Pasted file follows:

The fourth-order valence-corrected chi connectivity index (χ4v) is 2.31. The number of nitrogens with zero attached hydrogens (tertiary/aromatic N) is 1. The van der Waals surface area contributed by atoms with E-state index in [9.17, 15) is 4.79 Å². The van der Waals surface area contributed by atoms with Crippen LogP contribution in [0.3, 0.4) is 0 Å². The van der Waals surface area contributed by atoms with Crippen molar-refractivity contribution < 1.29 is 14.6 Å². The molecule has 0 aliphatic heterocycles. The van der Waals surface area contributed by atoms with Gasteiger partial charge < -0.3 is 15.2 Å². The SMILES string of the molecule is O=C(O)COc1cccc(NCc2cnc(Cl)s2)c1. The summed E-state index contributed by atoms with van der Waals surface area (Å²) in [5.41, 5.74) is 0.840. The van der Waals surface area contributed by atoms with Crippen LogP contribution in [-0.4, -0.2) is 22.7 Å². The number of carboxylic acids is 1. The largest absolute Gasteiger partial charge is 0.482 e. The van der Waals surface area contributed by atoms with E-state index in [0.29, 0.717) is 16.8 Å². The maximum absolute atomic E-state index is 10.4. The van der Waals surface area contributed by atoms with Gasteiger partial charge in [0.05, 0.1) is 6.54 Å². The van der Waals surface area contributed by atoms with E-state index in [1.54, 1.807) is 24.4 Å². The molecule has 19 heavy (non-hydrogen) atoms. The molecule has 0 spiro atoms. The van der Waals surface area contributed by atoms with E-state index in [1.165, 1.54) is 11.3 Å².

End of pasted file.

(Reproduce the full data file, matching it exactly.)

The fourth-order valence-corrected chi connectivity index (χ4v) is 2.31. The number of nitrogens with zero attached hydrogens (tertiary/aromatic N) is 1. The van der Waals surface area contributed by atoms with E-state index in [9.17, 15) is 4.79 Å². The van der Waals surface area contributed by atoms with Crippen LogP contribution in [0.3, 0.4) is 0 Å². The van der Waals surface area contributed by atoms with Crippen molar-refractivity contribution < 1.29 is 14.6 Å². The molecule has 0 aliphatic heterocycles. The van der Waals surface area contributed by atoms with Gasteiger partial charge < -0.3 is 15.2 Å². The SMILES string of the molecule is O=C(O)COc1cccc(NCc2cnc(Cl)s2)c1. The summed E-state index contributed by atoms with van der Waals surface area (Å²) in [5.41, 5.74) is 0.840. The van der Waals surface area contributed by atoms with Crippen LogP contribution in [-0.4, -0.2) is 22.7 Å². The number of carboxylic acids is 1. The largest absolute Gasteiger partial charge is 0.482 e. The van der Waals surface area contributed by atoms with E-state index in [0.29, 0.717) is 16.8 Å². The maximum absolute atomic E-state index is 10.4. The van der Waals surface area contributed by atoms with Gasteiger partial charge in [0.05, 0.1) is 6.54 Å². The van der Waals surface area contributed by atoms with E-state index in [1.54, 1.807) is 24.4 Å². The molecule has 19 heavy (non-hydrogen) atoms. The molecule has 0 spiro atoms. The van der Waals surface area contributed by atoms with E-state index in [1.165, 1.54) is 11.3 Å².